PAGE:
Looking for Added Revenue Streams?

Consider Hosting Hunters on Your Property

Finding ways to augment revenue streams by your agricultural operations can provide financial resources to manage your expenses. Alternative uses of your farmland can bring in additional revenues. It can also increase the value of your land as you expand its utility. Americans spend roughly $90 billion each year on hunting-related expenses. Opening up your property to groups of hunters can be a good way to generate additional income. Here are some key points to help you decide if hosting hunters is the right move for your operation.

Increased Profitability with Minimal Investment

If you’re considering utilizing a portion of your land for hunting, the good news is maintaining an environment for wildlife generally requires doing less rather than more. Allotting a small portion of each crop to be eaten by wild animals native can attract a healthy population of deer, pheasant and other game. In most cases, you can start a small operation. Also, over the years  you can provide accommodations and hunting-related services to your guests through a series of gradual transitions that may include the following:

 

  • Allowing hunters to use your land for a fee.
  • Providing hunting licenses and guides for hunters.
  • Stocking the property with game animals to ensure ample targets for hunters.
  • Selling ammunition and weapons for hunting expeditions.
  • Hosting catering and/or restaurant meals.
  • Establishing bar service for after-hunt celebrations.
  • Offering accommodations complete with room service.

 

This tiered approach allows you to test the waters for each level of investment and can be financially beneficial without major upfront costs. Companies like the Hunting Lease Network offer practical help for farmers interested in leasing their land to hunters. It’s important to keep in mind that in most states, you can sell ammunition and provide hunting licenses if you go through the necessary permit-process from the proper authorities. However, be sure to check with local and state officials for compliance. State wildlife and conservation groups can also provide added help in navigating regulations when hosting hunters on your farm.

Customized and Complementary Hunting Options

Deciding on the type of hunting you will allow on your property can be simple, especially if you already have a population of deer or waterfowl on your farm. Ranchers who manage free-range grazing pastures can typically expect at least a small population of deer on their properties. A few simple steps can help you increase the number of whitetail deer that live on your farm or ranch:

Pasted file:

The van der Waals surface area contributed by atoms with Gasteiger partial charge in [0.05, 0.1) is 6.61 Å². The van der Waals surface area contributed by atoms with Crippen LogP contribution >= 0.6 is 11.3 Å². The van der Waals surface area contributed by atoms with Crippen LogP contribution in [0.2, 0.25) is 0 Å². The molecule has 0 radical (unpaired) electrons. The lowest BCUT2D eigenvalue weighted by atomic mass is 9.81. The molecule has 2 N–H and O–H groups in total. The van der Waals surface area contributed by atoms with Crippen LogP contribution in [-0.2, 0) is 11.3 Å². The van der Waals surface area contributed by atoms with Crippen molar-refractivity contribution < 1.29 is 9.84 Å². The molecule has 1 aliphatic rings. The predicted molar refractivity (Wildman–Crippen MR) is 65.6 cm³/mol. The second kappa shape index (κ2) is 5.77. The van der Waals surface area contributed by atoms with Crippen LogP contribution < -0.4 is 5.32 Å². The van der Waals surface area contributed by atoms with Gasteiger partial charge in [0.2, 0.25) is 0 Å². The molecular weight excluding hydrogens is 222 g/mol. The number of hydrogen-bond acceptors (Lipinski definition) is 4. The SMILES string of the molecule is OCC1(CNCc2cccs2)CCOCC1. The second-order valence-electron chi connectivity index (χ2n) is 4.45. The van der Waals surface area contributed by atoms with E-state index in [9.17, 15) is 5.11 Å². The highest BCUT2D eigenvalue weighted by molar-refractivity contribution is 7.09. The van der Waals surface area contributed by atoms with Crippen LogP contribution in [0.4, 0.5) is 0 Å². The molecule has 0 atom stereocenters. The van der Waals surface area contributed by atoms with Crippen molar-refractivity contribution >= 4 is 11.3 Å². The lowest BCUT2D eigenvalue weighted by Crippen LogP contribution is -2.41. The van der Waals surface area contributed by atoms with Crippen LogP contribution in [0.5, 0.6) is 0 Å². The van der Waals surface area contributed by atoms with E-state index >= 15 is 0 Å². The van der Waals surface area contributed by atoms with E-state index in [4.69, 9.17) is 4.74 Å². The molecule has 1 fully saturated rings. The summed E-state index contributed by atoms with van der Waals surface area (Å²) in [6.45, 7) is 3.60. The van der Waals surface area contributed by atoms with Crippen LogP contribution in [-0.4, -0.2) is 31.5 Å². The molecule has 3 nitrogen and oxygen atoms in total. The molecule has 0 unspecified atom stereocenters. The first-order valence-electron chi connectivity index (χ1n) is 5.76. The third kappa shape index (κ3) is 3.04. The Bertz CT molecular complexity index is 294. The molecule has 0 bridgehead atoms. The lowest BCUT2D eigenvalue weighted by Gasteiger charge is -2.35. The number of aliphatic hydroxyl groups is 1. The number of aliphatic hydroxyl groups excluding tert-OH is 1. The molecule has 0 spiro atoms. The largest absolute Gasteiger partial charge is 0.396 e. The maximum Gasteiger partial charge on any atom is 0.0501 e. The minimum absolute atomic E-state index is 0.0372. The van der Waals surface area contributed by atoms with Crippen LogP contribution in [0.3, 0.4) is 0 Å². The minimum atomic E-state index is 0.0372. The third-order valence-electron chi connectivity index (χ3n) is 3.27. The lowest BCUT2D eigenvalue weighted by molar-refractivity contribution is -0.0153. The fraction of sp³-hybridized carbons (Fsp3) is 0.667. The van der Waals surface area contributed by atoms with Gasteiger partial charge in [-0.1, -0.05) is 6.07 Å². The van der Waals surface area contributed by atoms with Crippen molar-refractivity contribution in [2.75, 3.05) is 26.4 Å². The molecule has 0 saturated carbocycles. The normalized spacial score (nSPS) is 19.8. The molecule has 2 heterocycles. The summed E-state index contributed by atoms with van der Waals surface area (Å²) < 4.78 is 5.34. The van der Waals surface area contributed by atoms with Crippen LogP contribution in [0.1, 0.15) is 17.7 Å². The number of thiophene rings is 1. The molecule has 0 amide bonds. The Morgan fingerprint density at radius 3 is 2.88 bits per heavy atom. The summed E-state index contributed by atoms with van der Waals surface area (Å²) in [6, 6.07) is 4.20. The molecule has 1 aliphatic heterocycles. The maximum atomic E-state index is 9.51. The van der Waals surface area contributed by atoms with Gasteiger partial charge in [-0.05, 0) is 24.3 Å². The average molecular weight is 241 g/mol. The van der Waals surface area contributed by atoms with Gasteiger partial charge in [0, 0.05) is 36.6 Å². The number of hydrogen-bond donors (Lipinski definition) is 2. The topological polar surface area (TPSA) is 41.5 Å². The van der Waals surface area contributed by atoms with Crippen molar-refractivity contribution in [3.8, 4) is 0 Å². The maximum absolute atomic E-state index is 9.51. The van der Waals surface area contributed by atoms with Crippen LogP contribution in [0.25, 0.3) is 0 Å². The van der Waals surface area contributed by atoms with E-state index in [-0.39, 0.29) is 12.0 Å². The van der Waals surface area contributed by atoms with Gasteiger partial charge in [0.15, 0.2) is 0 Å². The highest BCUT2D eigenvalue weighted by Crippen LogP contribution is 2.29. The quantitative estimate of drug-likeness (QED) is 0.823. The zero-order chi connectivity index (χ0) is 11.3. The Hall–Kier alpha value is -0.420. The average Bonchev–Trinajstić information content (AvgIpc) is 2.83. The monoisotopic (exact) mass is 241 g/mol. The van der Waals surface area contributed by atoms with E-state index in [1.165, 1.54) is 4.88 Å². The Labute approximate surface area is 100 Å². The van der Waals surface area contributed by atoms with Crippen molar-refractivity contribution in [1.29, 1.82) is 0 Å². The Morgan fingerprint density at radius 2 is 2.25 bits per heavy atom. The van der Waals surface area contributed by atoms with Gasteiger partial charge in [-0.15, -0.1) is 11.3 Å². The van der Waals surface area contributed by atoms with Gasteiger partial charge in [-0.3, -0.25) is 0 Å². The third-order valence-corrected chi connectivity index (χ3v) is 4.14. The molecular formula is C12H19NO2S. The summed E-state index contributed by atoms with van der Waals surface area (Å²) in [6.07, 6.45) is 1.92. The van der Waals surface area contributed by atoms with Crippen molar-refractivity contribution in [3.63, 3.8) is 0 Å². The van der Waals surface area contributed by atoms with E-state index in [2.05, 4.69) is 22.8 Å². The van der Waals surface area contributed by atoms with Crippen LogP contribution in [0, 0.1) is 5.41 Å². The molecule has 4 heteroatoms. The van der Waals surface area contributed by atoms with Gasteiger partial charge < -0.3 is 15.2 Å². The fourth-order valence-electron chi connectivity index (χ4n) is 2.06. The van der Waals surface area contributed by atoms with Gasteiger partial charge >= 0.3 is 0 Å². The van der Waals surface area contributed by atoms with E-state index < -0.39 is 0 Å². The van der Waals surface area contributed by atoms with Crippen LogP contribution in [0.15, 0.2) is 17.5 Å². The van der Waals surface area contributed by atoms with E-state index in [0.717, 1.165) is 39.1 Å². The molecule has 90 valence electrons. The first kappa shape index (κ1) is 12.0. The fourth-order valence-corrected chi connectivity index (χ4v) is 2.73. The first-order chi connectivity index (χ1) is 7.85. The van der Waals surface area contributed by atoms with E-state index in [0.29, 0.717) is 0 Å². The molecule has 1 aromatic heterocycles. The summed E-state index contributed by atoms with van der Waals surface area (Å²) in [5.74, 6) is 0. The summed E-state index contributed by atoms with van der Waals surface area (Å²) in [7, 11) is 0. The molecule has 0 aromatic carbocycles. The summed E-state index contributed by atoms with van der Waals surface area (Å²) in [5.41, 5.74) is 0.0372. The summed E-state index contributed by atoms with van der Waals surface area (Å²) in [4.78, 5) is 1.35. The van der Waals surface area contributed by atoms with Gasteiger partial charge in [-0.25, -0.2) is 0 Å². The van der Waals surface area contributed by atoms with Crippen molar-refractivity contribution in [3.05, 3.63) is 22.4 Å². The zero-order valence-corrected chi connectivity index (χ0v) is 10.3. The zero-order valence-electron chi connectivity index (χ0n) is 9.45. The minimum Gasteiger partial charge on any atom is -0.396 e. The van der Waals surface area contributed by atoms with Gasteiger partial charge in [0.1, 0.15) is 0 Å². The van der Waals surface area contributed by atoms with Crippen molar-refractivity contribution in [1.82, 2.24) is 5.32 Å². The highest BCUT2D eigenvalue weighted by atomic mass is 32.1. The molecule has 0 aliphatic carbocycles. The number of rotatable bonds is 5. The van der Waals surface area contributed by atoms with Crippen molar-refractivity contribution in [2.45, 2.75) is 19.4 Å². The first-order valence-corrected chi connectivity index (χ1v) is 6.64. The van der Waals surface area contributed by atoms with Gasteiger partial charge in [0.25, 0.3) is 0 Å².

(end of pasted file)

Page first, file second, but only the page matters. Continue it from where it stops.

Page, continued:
• Allowing natural vegetation to grow in unused areas of pasture can provide inviting habitats and ample food for whitetail deer.
  • Controlling brush and overgrowth will ensure clear lines of retreat for deer and improved terrain for hunters.
  • Fertilizing along tree lines and in forested areas can increase the amount of food available to these herbivores.
  • Especially during the winter months, supplementing available vegetation can attract deer to your property.

 

Similar strategies can provide waterfowl and pheasant with adequate cover and preferred food sources. By taking steps to make your property attractive to these animals, you can enhance the appeal of your farm.

Owner-Operated or Lease Options

Depending on the management plan of your farm and the number of employees you are willing to devote to these tasks, it may be more financially feasible to lease some parts of your commercial farmland or pastures to outside companies. This can increase the funds available to your operations without causing undue disruption to your current workflows and staffing arrangements. Leasing your land seasonally or on a case-by-case basis may be a good option if you want the added income but don’t necessarily want to manage the endeavor yourself.

Customizing a Plan Just Right for You

Taking the time to consider what accommodations you’re willing to make once you allow hunting parties on your land. This can also help you decide on the right arrangement for your needs. Leasing your property during the winter months can offer income without impacting your ongoing operations. If you have the available funds and the wildlife population, it may be worthwhile to invest in one of these companies to attract hunters and embark on a secondary enterprise on your existing property.

Allowing hunters to pursue their interests on your commercial farm or ranch can help you achieve new avenues for revenue without significant interruptions to your regular routine. A small initial investment could potentially produce a continuing source of added income, allowing you to enjoy improved cash flow and increased resources for further expansions and acquisitions in the future.

 

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